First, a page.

Coming To See Aunt Sophie

A flawed but important play which condemns passivity and praises resistance to injustice.
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Alan Lovell, Graeme McRae, Beth Aubrey in Coming to See Aunt Sophie: ​Photo by Dan Blumenthal.

As part of the Polish resistance movement in World War II, Jan Karski took extraordinary risks to alert Western powers to the unfolding nightmare of the Holocaust. He was smuggled into the Warsaw ghetto to see boys from the Hitler Youth laughing as they shot Jews for sport. He dressed as a Ukrainian militiaman at a transit point for the gas chambers in Izbica, Poland, to bear witness to the cries of thousands of Jews being beaten, stabbed and crammed into train carriages coated with quicklime. With his photographic memory, he travelled to London and Washington to convey such horrors hoping these governments would prevent extermination by bombing the railway lines leading to the death camps. The response in the UK and US?  Churchill refused a meeting, US Supreme Court Justice Felix Frankfurter did not believe him, and Roosevelt asked about the condition of the Polish horses, but asked nothing about the state of Europe’s Jews.  In Karski’s words ‘The Jews were abandoned by all governments, church hierarchies and societies’.

Arthur Feinsod’s Coming To See Aunt Sophie is based on Karski’s 1944 account of the years leading up to his meeting with Roosevelt called Story of a Secret State. The play is set in 1978 when Karski, by then a long established professor at Georgetown University, tells his story to a French documentary filmmaker. The action switches between the interview with the older professor and vignettes from the younger man’s time as a courier for the Polish Underground. Debuting in May 2014 in Germany and since performed in Poland and the US, the play has arrived in Australia at the Fig Tree Theatre.

The story of Karski’s efforts to bring Western powers to the aid of the Jews is an incredible one worth telling again and again and there are times when the current production does it justice. Graeme McRae as the Young Karski is excellent when he paints a vivid picture of the Jews being packed into boxcars in Izbica. Director Moira Blumenthal’s blocking for a scene in which two desperate Jews implore Karski to help is well done. Karski sits with his back to the audience in a chair in the front-middle of the stage, almost joining the audience in listening to these passionate pleas for help. The set, lighting, costume and sound design all intelligently meet the challenge of evoking scores of different moments from Karski’s life.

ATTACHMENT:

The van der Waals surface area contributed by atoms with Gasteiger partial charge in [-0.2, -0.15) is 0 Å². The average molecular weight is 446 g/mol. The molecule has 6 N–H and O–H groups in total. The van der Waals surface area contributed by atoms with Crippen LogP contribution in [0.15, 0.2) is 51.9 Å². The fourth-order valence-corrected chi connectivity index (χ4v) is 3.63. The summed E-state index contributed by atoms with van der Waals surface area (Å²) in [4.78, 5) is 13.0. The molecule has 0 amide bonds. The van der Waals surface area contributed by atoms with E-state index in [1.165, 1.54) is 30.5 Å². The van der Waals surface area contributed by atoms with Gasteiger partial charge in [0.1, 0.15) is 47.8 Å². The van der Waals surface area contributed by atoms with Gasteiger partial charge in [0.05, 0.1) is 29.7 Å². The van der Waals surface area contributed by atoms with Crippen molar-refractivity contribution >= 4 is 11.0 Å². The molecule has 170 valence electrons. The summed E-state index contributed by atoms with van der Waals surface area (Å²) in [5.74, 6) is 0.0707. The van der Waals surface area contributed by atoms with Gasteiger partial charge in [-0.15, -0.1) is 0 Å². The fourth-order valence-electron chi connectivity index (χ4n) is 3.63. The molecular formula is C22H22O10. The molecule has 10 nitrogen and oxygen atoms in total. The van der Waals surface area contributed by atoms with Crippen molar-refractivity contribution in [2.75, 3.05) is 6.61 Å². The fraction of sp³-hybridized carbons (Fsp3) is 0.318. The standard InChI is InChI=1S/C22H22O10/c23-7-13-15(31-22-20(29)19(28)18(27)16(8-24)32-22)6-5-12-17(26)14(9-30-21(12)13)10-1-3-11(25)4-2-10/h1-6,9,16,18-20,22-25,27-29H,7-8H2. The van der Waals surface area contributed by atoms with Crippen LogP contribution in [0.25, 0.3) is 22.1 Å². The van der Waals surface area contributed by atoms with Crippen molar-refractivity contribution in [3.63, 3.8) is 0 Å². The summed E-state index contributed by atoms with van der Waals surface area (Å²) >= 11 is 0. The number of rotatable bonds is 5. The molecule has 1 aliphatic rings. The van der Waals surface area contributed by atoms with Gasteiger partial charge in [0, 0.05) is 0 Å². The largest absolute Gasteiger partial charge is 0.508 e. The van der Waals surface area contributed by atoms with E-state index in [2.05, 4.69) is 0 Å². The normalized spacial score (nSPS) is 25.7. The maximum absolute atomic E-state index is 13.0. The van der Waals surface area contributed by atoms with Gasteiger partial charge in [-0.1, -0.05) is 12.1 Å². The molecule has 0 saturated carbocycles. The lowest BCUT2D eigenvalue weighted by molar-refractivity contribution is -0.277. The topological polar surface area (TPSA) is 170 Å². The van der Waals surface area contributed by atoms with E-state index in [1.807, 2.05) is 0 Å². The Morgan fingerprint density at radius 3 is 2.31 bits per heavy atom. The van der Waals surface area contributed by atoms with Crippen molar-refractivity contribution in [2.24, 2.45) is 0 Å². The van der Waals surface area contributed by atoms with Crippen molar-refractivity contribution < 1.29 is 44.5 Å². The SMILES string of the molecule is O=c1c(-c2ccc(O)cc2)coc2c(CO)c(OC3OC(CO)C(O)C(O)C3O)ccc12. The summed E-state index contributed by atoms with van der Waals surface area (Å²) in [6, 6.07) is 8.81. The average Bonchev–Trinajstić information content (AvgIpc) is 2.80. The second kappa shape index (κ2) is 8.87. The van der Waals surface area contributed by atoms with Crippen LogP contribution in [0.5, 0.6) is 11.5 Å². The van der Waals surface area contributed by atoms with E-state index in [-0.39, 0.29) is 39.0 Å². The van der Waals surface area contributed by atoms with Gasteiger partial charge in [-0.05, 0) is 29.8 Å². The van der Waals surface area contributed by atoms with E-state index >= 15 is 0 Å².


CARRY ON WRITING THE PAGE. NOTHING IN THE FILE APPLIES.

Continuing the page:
Yet I can’t escape feeling disappointed with Coming To See Aunt Sophie. The story feels hamstrung by limitations in both the play itself and this production. Starting with the uneven pacing, we race through countless scenes from Karski’s early life and time in the Polish Underground during the War, then slow down drastically for his meetings in the West which then feel drawn out. We meet 50 or so characters in short order and identify with none of them. Karski is the only character with any development but even then, because the play is based on the Polish courier’s own account of events, the portrayal seems a little self-serving and one-dimensional. No doubt Karski’s actions were admirable, but even heroes are more interesting when we see their inevitable flaws.

The minimal character development is exacerbated by the decision to have two actors play dozens of characters each. In prior versions of the play, four or five actors shared the load of the myriad of roles. Expecting two actors to believably inhabit so many parts and accents is a high bar, one which is not cleared.

I also keenly felt discordance between the intensity of events on stage and my own emotional engagement. Lest you think I’m a heartless critic unmoved even by the Holocaust, you should know that last night I got teary during an action scene in 90s blockbuster The Rock. I’m also still awaiting the day when I can watch Titanic without becoming a blubbery mess (don’t worry, sometimes I also watch good movies). Perhaps the rest of the crowd welled up and I didn’t notice, but it felt more like the one-two combination of overacting and underacting built a brick wall between actors and audience.

Nonetheless, it’s vital that we keep telling stories about powerful institutions as perpetrators and accessories to injustice and full credit to the production team for doing so. The play has potent messages about governmental and societal passivity in the face of prejudice and brutality. Karski sees the failure to intervene as consent and calls bystanders ‘murderers’ accomplices’. The play calls on us to ‘shatter indifference’ where necessary and points out that ‘the same hate is happening everywhere today’. You’d have to dig yourself a deep hole in the sand to miss the echoes for the Australian public’s relationship to asylum seekers.

Coming To See Aunt Sophie is a flawed but important play which condemns inaction in the face of injustice and recognises the noble efforts of individuals and resistance movements fighting to rouse us from the dark silence of passivity.

Rating: 3 stars out of 5

Coming To See Aunt Sophie

By Arthur Feinsod
Director: Moira Blumenthal
Lighting Designer: Emma Lockhart-Wilson
Set Designer: Victor Kalka
Costume Designer: Jennifer Ham
Sound Designer: Alistair Wallace
Cast: Alan Lovell, Graeme McRae, Tim McGarry and Beth Aubrey

The Fig Tree Theatre, UNSW
30 July – 23 August 2015

Liam McLoughlin
About the Author
Liam McLoughlin is a freelance writer who is keen on satire, activism and the arts. He blogs at Situation Theatre and tweets from@situtheatre.
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